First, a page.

After Back-to-School: Adjusting to Changes in Friends and Friendship

Helping Your Child Make New Friends, Deal With Exclusion, and More

School is back in session, and your child has more than just new routines to adjust to. There are also changes in friendships and social circles that come with a new school year, and adjusting can be difficult and emotionally taxing.

Here’s how you can teach your child about making new friends, coping with social exclusion, and more to ensure a great new school year.


Making new friends and developing healthy friendships

Organizing after-school play dates is easy for younger children, but parents don’t have the same amount of influence over older children. Still, research has long suggested that parents play a crucial role in teaching their children how to socialize and make friends. Here are some evidence-based tips on helping your child make new friends.

You can encourage your child to participate in after school clubs and activities, sports, and other things that interest them. Friendships often follow naturally as a result, just as they do for us adults.

If there aren’t any school-based activities that sound interesting, look outside of what the school offers. As one example, many children have forged lifelong friendships after getting involved with horses or dance classes — the environment encourages participation with other like-minded peers. What are some other options your own child might be interested in?

Friendships are great, but healthy friendships should be the ultimate goal. As the parent, it’s up to you to teach your child about what healthy friendships look like. Children are often so focused on the number of friends they have, basing their social worth solely on how many people like them (both offline and online, where social media “likes” are coveted).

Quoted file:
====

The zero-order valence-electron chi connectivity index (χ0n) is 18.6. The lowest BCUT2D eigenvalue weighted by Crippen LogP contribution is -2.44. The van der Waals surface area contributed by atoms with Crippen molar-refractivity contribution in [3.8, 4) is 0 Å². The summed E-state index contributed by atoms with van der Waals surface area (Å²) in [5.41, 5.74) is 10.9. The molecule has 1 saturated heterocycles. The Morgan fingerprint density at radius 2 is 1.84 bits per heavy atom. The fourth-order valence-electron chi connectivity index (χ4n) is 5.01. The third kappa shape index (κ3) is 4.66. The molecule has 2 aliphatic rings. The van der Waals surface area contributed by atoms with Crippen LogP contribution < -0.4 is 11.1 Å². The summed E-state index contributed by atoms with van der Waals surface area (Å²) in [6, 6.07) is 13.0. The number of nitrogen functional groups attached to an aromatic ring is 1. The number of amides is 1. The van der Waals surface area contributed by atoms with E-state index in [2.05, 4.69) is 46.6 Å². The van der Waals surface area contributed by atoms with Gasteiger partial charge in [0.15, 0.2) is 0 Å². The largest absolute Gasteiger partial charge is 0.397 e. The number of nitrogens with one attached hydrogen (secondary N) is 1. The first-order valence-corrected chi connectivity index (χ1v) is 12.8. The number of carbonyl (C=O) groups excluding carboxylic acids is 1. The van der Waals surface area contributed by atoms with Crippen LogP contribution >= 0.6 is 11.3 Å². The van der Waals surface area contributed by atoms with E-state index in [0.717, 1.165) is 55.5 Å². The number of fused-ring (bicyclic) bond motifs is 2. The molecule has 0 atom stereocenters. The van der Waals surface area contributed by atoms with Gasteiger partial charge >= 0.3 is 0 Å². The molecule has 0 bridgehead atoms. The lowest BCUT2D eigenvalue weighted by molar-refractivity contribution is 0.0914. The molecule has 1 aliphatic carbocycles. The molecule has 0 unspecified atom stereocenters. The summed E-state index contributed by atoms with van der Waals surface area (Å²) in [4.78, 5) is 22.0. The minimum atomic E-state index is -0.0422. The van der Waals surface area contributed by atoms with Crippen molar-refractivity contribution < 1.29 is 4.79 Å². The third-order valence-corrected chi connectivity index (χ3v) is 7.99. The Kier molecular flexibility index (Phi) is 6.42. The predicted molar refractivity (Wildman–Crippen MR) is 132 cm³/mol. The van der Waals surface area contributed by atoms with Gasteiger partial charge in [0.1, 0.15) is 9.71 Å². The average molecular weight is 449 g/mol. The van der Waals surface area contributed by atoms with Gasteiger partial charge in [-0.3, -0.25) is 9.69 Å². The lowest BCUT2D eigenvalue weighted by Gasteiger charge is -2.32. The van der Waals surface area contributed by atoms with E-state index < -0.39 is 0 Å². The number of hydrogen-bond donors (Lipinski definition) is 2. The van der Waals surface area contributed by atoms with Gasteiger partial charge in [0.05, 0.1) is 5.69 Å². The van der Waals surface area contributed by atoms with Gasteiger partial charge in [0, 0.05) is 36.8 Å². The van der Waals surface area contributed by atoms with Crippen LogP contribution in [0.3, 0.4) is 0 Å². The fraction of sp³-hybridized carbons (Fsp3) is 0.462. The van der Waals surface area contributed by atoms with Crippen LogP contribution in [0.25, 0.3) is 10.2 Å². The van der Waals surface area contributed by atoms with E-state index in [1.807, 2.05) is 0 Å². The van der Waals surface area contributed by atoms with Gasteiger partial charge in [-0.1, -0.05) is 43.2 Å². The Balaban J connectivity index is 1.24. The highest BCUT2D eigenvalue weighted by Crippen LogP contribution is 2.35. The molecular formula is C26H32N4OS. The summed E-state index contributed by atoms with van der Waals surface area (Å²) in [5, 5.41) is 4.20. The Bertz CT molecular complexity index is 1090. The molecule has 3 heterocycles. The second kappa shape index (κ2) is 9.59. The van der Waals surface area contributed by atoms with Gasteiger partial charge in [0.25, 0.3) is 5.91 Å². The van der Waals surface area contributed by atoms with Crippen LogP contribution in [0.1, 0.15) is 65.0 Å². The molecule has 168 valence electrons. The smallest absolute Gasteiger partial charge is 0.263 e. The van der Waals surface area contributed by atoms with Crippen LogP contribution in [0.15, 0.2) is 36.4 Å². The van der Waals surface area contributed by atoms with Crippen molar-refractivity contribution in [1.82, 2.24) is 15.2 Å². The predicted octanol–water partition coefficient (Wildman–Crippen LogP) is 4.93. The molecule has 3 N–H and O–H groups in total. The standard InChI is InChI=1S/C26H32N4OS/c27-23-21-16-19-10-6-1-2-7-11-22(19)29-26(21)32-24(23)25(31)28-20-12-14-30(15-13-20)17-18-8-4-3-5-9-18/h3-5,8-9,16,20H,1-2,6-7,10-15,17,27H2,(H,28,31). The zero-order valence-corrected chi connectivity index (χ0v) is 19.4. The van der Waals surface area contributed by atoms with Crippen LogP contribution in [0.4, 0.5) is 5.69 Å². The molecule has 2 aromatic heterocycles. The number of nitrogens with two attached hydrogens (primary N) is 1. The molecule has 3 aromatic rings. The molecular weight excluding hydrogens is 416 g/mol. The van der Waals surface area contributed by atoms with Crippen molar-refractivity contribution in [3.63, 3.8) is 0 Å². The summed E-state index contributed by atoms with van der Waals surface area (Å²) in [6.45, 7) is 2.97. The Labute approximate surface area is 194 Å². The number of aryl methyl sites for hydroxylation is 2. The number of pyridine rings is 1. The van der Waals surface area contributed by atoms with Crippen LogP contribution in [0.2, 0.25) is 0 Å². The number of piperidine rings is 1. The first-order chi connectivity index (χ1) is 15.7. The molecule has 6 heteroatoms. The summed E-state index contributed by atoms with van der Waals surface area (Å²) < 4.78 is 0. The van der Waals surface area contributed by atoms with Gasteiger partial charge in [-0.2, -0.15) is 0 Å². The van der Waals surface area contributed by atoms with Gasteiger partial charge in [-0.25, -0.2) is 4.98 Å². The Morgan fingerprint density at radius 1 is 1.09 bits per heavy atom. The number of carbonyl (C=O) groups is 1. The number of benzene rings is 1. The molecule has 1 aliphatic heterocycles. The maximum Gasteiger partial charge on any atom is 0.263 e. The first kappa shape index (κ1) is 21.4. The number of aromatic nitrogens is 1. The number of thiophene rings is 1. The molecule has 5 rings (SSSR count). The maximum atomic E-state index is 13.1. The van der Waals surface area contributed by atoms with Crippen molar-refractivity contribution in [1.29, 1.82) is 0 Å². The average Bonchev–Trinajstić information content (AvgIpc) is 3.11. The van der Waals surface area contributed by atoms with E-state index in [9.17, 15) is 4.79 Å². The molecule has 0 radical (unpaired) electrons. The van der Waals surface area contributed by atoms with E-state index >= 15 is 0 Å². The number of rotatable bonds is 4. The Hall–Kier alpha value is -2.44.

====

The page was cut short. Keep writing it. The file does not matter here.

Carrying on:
Helping your child cope with social exclusion

Social interactions between kids (from elementary school to high school) are complex, and solid friendships can dissolve seemingly overnight. It’s heartbreaking when your child is on the receiving end of social exclusion, but keep these things in mind:

  • Sometimes, what our children need most is for us to listen, not offer advice.

  • Make time to listen, even when it’s inconvenient.

  • Resist the urge to speak disparagingly about your child’s friends — a fight this week doesn’t mean they won’t reunite the next.

  • Encourage participation in a wide range of activities to cultivate a diverse social circle, along with different passions and interests.

  • Teach your son or daughter about healthy friendships, emphasizing that friendship is about quality, not quantity, and that our friends should make us feel good.

  • Explain that a broken friendship doesn’t mean they are a failure — this is a normal part of life.

  • Help them understand the consequences of gossiping, both online and offline. They can end friendships with dignity, even if they are hurting, which is a difficult but necessary life skill.


Coping with everything back to school

New school years are stressful, but you can help the entire family adapt healthily. For more back to school advice, have a look at these resources:

Back to School Series: Starting at a New School

Back to School Anxiety - Ease the Transition

After Back-to-School: Adjusting to New Routines

Co-Parenting and Back to School

"Back-to-School Fairy" and Unrealistic Expectations for Parents

How to Balance Back-to-School Responsibilities Between Mom and Dad